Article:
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Tuesday, July 8, 2008

T.C. Boyle - Budding Prospects **

For a long time, I've wanted to read a book by T.C. Boyle. He's a pretty respected guy in the world of literature, and his work has even produced the wonderfully clever 1994 film, The Road to Wellville. So when I was in one of my Frenzies last summer, I finally picked up what sounded like the most interesting of his novels, Budding Prospects, advertised on the back cover as something of a slapstick adventure of three friends trying to make a half-million dollars from growing pot in the woods of Northern California. Of course, everything works against them, from torrential downpours to a psychotic cop, and it all spirals out of control, resulting in hilarity.

Hilarity... right. I admit I laughed a few times, smiled a couple times. But hilarity? I'm not so sure. The idea of Budding Prospects is a great one, and in theory, all of the pieces of the puzzle should come together without issue. But somehow, Boyle just can't translate it onto the page. Maybe it's because he seems like he's only half writing from his brain, spending too much time with the thesaurus open on his desk to impress me. I'm sure that's not the case--Boyle has a great command of the English language--but form should fit content. If you're writing about a bunch of doped-up potheads, they should speak like doped-up potheads, not Yale graduates. I can see how this style could work well in a turn-of-the-century tale like The Road to Wellville, but here it is just reaching too far.

Reaching too far, also, is the story itself. With its inconsistent tone, the whole plot begins to unravel. As I slogged through the pages of grey space, I realized that I didn't believe the characters or anything they were going through--especially the "crazy" things that kept being thrown their way. What works for Carl Hiaasen and Dave Barry works for them because of how they present it, but when Boyle attempts to present ridiculous, pseudo-deus ex machina situations, they seem far too contrived and way too unbelievable to even be funny. Then, in a final act of indignation, the ending of the novel completely resists enough deus ex machina to be satisfactory and falls flat on its face. I was going to hand Boyle a solid three stars until I came to the last five pages of the novel and just felt as though I had wasted all of my time and emotion. I know it's really cool to end stories anti-climatically because it's so "real," but in the case of a story that has basically been led by the extremely apparent hand of the author, realism is thrown to the wind anyway--so embrace it!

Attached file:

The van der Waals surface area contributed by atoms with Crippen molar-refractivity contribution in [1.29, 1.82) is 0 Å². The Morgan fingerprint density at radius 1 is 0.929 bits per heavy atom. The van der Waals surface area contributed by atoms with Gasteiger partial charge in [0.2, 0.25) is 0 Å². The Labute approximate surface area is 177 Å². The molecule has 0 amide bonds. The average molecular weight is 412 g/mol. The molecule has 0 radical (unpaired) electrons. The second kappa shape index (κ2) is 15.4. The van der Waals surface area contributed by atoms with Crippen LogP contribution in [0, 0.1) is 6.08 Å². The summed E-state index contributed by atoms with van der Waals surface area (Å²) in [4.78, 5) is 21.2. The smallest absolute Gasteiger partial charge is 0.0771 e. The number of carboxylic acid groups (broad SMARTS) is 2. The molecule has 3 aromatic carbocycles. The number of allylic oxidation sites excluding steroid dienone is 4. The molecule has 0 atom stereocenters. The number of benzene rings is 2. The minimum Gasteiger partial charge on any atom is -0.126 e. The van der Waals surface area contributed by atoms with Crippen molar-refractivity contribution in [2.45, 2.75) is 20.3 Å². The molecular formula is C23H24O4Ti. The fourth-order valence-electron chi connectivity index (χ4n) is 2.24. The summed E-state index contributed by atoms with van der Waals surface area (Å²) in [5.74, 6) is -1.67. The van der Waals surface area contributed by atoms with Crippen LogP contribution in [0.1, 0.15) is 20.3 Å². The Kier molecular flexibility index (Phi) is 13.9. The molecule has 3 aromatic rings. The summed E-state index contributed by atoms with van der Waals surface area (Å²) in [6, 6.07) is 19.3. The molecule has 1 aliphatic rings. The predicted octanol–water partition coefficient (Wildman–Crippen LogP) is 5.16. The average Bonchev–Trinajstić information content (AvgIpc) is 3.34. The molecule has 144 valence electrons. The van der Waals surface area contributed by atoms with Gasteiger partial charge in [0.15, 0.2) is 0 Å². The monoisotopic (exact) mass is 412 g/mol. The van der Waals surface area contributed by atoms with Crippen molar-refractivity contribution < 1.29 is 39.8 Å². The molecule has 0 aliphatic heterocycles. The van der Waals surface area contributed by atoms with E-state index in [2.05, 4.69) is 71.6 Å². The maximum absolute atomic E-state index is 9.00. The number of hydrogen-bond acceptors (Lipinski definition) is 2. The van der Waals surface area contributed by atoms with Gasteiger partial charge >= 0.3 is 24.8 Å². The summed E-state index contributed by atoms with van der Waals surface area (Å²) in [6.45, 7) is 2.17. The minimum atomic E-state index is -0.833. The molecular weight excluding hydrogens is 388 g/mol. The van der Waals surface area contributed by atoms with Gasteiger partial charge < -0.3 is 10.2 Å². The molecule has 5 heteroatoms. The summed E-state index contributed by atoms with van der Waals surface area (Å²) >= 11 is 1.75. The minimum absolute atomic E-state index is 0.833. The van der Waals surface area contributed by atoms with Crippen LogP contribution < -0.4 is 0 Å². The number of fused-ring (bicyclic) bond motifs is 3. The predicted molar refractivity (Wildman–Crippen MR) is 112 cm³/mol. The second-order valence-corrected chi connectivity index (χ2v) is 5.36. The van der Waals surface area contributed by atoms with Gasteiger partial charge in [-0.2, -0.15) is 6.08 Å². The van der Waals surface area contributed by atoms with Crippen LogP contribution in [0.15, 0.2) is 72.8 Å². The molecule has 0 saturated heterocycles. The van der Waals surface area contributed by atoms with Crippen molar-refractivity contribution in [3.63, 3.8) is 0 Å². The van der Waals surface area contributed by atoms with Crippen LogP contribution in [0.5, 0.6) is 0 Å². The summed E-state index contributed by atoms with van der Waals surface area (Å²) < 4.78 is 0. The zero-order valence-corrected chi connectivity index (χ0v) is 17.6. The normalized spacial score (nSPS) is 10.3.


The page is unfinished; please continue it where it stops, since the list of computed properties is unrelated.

But I won't be completely discouraged. The promise in this book was definitely there, and since it is obviously rather atypical of Boyle's style, I will definitely be trying him out again. This time, though, I think I'll stop by the library first. This buying books on a whim thing totally has to stop.

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